Ephesians 2:8-10 contains maybe the most concise description of salvation in the entire New Testament:
For you are saved by grace through faith, and this is not from yourselves; it is God’s gift—not from works, so that no one can boast. For we are his workmanship, created in Christ Jesus for good works, which God prepared ahead of time for us to do.
There is it in a couple of sentences. Salvation is…
For good works. And it’s this third component we often forget. That we are not only saved from something, and not only saved by someone, but we are saved for something. We are saved by grace, through faith, and for good works.
This is the means, the avenue, and the result of salvation. These are the pillars upon which life in Christ balances, each of which is necessary for that life to stand. In further reflecting on those pillars, it’s great to see that these good works – the result of what comes by grace through faith – are not random. They are not haphazard. Instead, these are intentionally chosen, fashioned, and set apart good works for us to live inside by God Himself.
They are your good works; and they are my good works. And yours are not mine and mine are not yours. Thus is the nature of God setting them out for us as individuals. Sure, they intersect, and sure, they might look similar, in that you might give or serve in a similar way that I would. But yours are still yours. And mine are still mine.
It strikes me that I have the tendency to look at this and think, “That’s awesome! God has a wonderful plan for my life! And yours, too!” And just stop there. But if God has intentionally chosen and set apart these good works for you and me shouldn’t there be some kind of intentionality we bring to the process as well? In other words, what if instead of simply assuming that these good works are out there, that assumption became a belief powerful enough to reorder how we see our daily activities?
Imagine the difference. In one scenario, you’ve got you daily schedule in front of you, often times so similar to the one from the day before that you could do it almost blindfolded. But in the other one, you roll out of bed with the thought ringing in your ears that there is good out there for you – you – today, and therefore you must plan accordingly. If we lived in scenario 2, then I would propose it would greatly affect at least three areas of our lives every day:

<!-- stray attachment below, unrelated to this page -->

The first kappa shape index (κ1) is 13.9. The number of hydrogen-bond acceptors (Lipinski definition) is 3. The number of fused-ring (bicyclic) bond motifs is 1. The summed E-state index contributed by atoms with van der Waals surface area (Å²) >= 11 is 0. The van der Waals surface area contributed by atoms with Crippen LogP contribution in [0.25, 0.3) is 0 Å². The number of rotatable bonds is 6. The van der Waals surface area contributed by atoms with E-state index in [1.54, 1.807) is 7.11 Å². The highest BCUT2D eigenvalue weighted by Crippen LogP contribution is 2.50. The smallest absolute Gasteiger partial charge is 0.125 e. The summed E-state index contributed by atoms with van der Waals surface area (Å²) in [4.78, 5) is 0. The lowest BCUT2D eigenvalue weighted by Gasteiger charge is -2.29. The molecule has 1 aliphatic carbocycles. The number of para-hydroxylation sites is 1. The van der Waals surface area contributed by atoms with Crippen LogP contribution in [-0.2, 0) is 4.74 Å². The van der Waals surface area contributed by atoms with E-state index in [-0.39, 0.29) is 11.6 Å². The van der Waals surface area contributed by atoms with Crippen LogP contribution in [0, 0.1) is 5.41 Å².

We have the tendency to jam as much as possible into every day. We are, after all, very busy and important people, so we run from appointment to appointment and phone call to phone call, trying to squeeze in as much as we possibly can. But if we started to believe that there are intentionally planned good works for us, then we must also start to believe that we might not be aware of when those opportunities will present themselves. So the effect is that we build in intentional margin into our schedules. We don’t plan those appointments back to back; we assume that some chance for us to do good will come up, and that opportunity is going to take time. Time that now we have appropriately planned for.
If we assume that there are good works for us that God has planned, then many of those good works are going to take money as well as time, especially if we find ourselves in affluent areas. We’ve got to, then, plan to be intentionally generous. This goes beyond regular giving to the local church and other ministries (though it certainly includes that). What if we set aside a certain amount each month, beyond these regular givings, for “random” generosity? This is money to fund the mission trip or the adoption. It’s money to give to the young couple who live on Totino’s pizzas a night out. It’s specifically there to leave in an envelope in someone’s mailbox when a need comes up.
Beyond time and money, we can be proactive relationally as well. In doing so, we assume that the conversations we are going to have are an opportunity to do good. That might mean doing something as crazy as keeping a conversation log on your computer so you can ask specific questions about a situation in someone’s life when you talk to them next. It might mean scheduling a conversation so that it doesn’t have to be a quick phone call. Or it might mean walking into a conversation first as a listener, then as a talker. The point is that we assume that in that conversation there is good for us to do, and so we have a plan walking into it.
Again, the point is that we do something more than assuming. We put feet and words to our thoughts. We come up with a plan that we enact every single day, and that plan is fueled by an unshakable belief in a God who has already planned. A God who knows the end before the beginning. That’s the plan I want to join. On purpose.